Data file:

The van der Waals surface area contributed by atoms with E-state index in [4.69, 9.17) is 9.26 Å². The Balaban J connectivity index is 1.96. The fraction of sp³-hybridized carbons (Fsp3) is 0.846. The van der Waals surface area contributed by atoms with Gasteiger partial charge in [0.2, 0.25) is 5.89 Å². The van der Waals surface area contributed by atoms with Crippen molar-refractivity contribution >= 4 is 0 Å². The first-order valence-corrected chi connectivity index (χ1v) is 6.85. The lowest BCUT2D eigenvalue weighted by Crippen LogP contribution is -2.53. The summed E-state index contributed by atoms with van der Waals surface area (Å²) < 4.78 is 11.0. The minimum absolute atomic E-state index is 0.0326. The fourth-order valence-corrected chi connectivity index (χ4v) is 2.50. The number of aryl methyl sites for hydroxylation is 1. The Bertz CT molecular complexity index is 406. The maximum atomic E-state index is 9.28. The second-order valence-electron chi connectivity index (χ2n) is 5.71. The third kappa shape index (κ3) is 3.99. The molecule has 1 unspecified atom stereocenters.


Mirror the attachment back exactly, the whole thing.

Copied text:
The van der Waals surface area contributed by atoms with E-state index in [4.69, 9.17) is 9.26 Å². The Balaban J connectivity index is 1.96. The fraction of sp³-hybridized carbons (Fsp3) is 0.846. The van der Waals surface area contributed by atoms with Gasteiger partial charge in [0.2, 0.25) is 5.89 Å². The van der Waals surface area contributed by atoms with Crippen molar-refractivity contribution >= 4 is 0 Å². The first-order valence-corrected chi connectivity index (χ1v) is 6.85. The lowest BCUT2D eigenvalue weighted by Crippen LogP contribution is -2.53. The summed E-state index contributed by atoms with van der Waals surface area (Å²) < 4.78 is 11.0. The minimum absolute atomic E-state index is 0.0326. The fourth-order valence-corrected chi connectivity index (χ4v) is 2.50. The number of aryl methyl sites for hydroxylation is 1. The Bertz CT molecular complexity index is 406. The maximum atomic E-state index is 9.28. The second-order valence-electron chi connectivity index (χ2n) is 5.71. The third kappa shape index (κ3) is 3.99. The molecule has 1 unspecified atom stereocenters.